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3 Strategies for Catching Cobia

Sam White

While they often go by a handful of nicknames across the South—ling, crab-cruncher, lemonfish—cobia are undoubtedly a favorite for anglers fishing anywhere from the flats to the nearshore wrecks and reefs from northern Virginia to Key West to Texas. They’re hard-fighting, tackle-testing brutes on the rod and also superb on the grill; cobia stocks are also in fine shape and are not considered to be overfished in any way, so that’s also good news.

A Quick "About Cobia"

As the only member of their scientific family and genus, cobia don’t have any close relatives in the marine world, although their blunt-nosed shape and brown coloration often have them mistaken for sharks at a distance in the water, especially through the surface glare. They grow quickly, with females maturing in just three years and males in two. Spawning takes place in coastal bays and estuaries multiple times each year from late summer to early fall in the Southeast and Gulf of Mexico. Cobia can achieve weights of more than 100 pounds, where the giants take on another nickname: brown marlin. And while the IGFA All-Tackle world record fish of 135 pounds, 9 ounces was landed in Shark Bay, Western Australia, on 30-pound-test line in 1985, most of the cobia records come from the United States rather than some far-flung international destination. Familiar names line up with multiple line-class records: Key West, Pensacola Beach, Jacksonville, Marathon, Destin, Orange Beach and Chesapeake Bay.

cobia image

Mossy Oak's Jessi Cole and Owen Finnan with a cobia off the coast of Venice, Louisiana.

Fish around Rays for Cobia

While intentionally targeting cobia can present a challenge, there are several techniques that can put the odds reliably in your favor. The first, especially for inshore and nearshore anglers, is fishing around rays. Cobia love to follow these large bottomfeeders in hopes of picking up a freebie or two as the ray spooks small crabs and other crustaceans from the bottom. Any time a ray is spotted on the flats or free-swimming along the beach, be sure to give it a careful look. I always keep a medium spinning rod rigged with a white bucktail jig and long curly tail soft plastic like the Hogy Protail just for occasions like this. Even if you don’t spot a trailing cobia, give it a few casts anyway—don’t be surprised to see a big one dart in and inhale the jig.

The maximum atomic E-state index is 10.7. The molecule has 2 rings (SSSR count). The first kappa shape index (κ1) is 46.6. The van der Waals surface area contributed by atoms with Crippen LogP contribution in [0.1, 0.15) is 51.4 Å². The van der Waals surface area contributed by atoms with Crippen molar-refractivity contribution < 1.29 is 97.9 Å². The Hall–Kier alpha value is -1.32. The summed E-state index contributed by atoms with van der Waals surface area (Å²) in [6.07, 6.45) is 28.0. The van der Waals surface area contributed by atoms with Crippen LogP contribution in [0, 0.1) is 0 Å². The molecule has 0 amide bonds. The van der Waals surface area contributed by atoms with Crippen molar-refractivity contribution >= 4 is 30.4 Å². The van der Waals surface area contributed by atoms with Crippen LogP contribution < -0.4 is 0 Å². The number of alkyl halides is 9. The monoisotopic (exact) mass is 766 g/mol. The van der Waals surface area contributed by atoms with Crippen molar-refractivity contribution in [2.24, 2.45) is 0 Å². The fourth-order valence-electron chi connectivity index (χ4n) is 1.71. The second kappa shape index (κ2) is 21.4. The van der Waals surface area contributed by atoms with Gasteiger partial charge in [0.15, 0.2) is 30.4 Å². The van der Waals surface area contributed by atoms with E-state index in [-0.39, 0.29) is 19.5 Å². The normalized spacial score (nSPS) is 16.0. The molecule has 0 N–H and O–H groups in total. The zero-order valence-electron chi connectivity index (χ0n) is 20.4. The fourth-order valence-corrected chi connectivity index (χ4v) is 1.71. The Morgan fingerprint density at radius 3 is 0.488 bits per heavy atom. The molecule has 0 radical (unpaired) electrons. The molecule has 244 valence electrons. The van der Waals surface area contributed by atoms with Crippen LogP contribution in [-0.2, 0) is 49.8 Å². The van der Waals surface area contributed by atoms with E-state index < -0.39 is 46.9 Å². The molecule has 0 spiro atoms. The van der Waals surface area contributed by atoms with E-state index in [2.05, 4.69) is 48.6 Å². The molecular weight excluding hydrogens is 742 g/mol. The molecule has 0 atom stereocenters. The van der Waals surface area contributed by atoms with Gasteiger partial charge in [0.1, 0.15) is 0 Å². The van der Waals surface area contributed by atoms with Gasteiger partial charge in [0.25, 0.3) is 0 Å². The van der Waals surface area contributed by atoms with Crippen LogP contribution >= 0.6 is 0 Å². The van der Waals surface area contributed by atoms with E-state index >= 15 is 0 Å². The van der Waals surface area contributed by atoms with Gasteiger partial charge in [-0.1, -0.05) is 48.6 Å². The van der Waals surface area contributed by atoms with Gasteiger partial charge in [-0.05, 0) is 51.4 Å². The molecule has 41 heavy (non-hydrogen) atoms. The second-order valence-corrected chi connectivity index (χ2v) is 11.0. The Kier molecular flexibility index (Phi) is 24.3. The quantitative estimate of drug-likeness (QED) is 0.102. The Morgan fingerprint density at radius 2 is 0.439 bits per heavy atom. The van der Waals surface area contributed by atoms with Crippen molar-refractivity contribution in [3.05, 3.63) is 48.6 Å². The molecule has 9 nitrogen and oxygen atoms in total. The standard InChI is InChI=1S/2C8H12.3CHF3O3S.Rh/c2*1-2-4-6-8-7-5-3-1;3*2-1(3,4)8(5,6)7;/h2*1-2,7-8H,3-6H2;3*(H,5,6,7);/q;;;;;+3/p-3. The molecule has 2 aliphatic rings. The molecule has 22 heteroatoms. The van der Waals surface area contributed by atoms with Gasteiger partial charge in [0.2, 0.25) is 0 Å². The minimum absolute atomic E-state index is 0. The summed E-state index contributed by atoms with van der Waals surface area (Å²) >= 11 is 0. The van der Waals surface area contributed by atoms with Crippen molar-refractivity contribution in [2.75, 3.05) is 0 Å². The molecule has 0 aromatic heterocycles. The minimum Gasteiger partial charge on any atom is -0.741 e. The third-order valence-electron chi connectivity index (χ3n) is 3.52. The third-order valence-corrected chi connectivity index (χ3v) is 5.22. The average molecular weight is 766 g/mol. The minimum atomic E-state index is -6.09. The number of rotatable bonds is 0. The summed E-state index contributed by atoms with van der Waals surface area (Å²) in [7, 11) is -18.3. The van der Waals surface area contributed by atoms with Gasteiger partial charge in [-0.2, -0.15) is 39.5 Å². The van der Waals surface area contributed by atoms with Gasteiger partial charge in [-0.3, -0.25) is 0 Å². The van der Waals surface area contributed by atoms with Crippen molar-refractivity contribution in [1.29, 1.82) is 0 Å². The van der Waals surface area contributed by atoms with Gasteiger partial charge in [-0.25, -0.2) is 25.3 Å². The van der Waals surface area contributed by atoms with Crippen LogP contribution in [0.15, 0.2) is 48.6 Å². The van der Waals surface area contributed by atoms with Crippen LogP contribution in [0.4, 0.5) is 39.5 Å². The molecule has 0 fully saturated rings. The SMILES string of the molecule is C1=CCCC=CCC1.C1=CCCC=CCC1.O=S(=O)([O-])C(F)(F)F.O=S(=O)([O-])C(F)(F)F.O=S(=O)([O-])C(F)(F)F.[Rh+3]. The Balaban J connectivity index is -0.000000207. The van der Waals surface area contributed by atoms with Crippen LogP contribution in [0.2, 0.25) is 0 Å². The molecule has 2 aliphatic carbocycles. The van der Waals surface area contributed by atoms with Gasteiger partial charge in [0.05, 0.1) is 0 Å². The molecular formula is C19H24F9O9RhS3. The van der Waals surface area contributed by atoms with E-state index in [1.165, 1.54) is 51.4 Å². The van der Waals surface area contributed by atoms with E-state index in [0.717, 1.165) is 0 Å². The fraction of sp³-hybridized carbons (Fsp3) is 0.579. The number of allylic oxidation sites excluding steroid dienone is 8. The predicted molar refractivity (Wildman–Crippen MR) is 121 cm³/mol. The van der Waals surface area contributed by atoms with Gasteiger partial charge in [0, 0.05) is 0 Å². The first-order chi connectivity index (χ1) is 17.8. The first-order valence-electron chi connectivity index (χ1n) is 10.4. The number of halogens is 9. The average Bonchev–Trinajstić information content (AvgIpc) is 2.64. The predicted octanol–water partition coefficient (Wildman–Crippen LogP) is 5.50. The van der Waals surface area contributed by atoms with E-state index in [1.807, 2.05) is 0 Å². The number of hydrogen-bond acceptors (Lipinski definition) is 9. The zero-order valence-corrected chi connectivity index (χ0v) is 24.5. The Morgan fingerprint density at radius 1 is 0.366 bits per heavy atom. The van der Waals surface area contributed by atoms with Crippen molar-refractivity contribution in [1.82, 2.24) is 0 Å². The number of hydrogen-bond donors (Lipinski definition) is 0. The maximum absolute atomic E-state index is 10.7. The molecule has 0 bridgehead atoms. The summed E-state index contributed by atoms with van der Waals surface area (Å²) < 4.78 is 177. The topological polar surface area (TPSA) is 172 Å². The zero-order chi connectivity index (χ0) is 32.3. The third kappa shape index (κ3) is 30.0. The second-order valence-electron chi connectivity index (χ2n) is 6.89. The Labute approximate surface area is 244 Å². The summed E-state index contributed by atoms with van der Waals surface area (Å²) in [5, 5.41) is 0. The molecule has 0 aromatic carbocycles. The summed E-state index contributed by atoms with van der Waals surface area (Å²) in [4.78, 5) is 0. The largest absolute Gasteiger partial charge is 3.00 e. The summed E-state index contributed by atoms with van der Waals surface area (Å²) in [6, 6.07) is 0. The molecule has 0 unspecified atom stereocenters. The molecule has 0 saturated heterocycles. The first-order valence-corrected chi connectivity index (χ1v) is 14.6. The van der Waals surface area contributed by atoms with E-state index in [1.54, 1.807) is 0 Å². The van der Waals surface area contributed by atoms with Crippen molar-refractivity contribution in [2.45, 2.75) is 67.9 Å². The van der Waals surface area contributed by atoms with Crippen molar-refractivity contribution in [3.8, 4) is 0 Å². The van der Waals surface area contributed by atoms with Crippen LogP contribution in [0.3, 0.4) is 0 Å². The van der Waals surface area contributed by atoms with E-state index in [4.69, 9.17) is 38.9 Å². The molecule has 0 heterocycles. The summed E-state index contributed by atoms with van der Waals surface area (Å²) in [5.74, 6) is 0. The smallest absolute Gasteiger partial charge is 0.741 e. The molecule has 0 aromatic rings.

Using Live Bait for Cobia

Another technique revolves around the proven cobia combo of live bait and structure. These fish absolutely love high-relief bottom so think artificial wrecks and manmade reefs as well as hard natural structure. Productive live bait includes mullet, menhaden and especially pinfish. Some anglers swear by live eels as well but these are usually hard to manage and more trouble than they’re worth—artificial eel soft plastics are a great alternative and allow anglers to work different parts of the structure while allowing a frisky live bait to do its thing on the bottom. Cobia also tend to patrol the perimeter of the reef as well, so don’t feel like you have to be right on top–it’s actually best to sit in the sand upcurrent or slightly off to the side of a wreck when targeting cobia, and you’ll also spend less time fighting other species like amberjack and barracuda that also live in the neighborhood.

cobia lures

Proven cobia lures: a white bucktail and a soft plastic jig.

Fishing Around Buoys

A third productive cobia-catching strategy is to run-and-gun a line of buoys, such as those that mark an inlet or other type of deepwater channel from inshore to offshore. Think of these as a type of vertical structure that goes all the way to the surface: cobia can be found anywhere from the shade of the buoy at the surface to midwater along the barnacle-encrusted chain to the bottom, where the buoy’s anchor often sits amid a pile of rubble. Using the aforementioned soft plastic eel imitations, bucktail-and-jig combos or live bait, anglers can pull up to a buoy, fire off a half-dozen casts—being sure to work the entire water column from top to bottom—then head for the next buoy in short order. Find the depth that’s holding fish and you can often catch multiple cobia on one.

Wild Card Scenarios and Avoiding Sharks

There are a few wild-card scenarios that can also produce fish. A decade ago, fishing around the shrimp boats in the Florida Keys and Gulf of Mexico was almost a sure-fire thing—find a shrimper culling his catch first thing in the morning, trade a 12-pack of beer for a basket of cull for chum and bait, and it was game on for the next few hours with cobia, blackfin tuna and other gamefish. These days though, the ever-present shark population has really put a damper on that style of fishing. It’s nearly impossible to get through the sharks, or to get a fish to the boat in one piece. Even more of a unicorn encounter is locating a whale shark on the surface. These gentle giants often have a dozen or more big cobia in attendance but finding one is rare. Still, both are worth mentioning.

As with any other potential chance encounter, it pays to be rigged and ready for cobia. If there’s even a chance of seeing one, I always have a medium spinning rod with a castable jig or bucktail and another ready with a three-foot length of 30-pound-test fluorocarbon leader and a snelled circle hook, ready to pin on a live bait and make a cast in just a few seconds. In the time it takes to find a lure or hook and tie it on, a fleeting opportunity might be lost. In cobia fishing, good fortune favors the prepared.


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